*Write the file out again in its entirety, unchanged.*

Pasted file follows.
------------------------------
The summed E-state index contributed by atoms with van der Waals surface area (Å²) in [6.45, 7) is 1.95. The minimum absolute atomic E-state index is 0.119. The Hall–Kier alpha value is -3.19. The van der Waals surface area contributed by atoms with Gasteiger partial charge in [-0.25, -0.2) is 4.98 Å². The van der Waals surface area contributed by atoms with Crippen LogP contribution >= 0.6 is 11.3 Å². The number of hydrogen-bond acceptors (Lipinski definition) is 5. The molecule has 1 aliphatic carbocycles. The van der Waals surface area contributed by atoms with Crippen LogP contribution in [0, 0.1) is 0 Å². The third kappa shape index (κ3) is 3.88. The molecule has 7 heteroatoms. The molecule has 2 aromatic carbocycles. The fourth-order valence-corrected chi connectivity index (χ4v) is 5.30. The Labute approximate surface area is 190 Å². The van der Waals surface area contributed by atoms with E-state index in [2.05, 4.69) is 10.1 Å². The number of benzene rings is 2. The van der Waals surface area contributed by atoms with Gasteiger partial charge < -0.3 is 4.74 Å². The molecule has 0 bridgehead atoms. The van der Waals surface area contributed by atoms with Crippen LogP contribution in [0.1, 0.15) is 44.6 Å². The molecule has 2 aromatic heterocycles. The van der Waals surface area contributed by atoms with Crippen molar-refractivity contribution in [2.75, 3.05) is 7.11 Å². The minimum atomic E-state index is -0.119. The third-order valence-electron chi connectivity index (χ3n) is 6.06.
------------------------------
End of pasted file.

The summed E-state index contributed by atoms with van der Waals surface area (Å²) in [6.45, 7) is 1.95. The minimum absolute atomic E-state index is 0.119. The Hall–Kier alpha value is -3.19. The van der Waals surface area contributed by atoms with Gasteiger partial charge in [-0.25, -0.2) is 4.98 Å². The van der Waals surface area contributed by atoms with Crippen LogP contribution >= 0.6 is 11.3 Å². The number of hydrogen-bond acceptors (Lipinski definition) is 5. The molecule has 1 aliphatic carbocycles. The van der Waals surface area contributed by atoms with Crippen LogP contribution in [0, 0.1) is 0 Å². The third kappa shape index (κ3) is 3.88. The molecule has 7 heteroatoms. The molecule has 2 aromatic carbocycles. The fourth-order valence-corrected chi connectivity index (χ4v) is 5.30. The Labute approximate surface area is 190 Å². The van der Waals surface area contributed by atoms with E-state index in [2.05, 4.69) is 10.1 Å². The number of benzene rings is 2. The van der Waals surface area contributed by atoms with Gasteiger partial charge < -0.3 is 4.74 Å². The molecule has 0 bridgehead atoms. The van der Waals surface area contributed by atoms with Crippen LogP contribution in [0.1, 0.15) is 44.6 Å². The molecule has 2 aromatic heterocycles. The van der Waals surface area contributed by atoms with Crippen molar-refractivity contribution in [2.75, 3.05) is 7.11 Å². The minimum atomic E-state index is -0.119. The third-order valence-electron chi connectivity index (χ3n) is 6.06.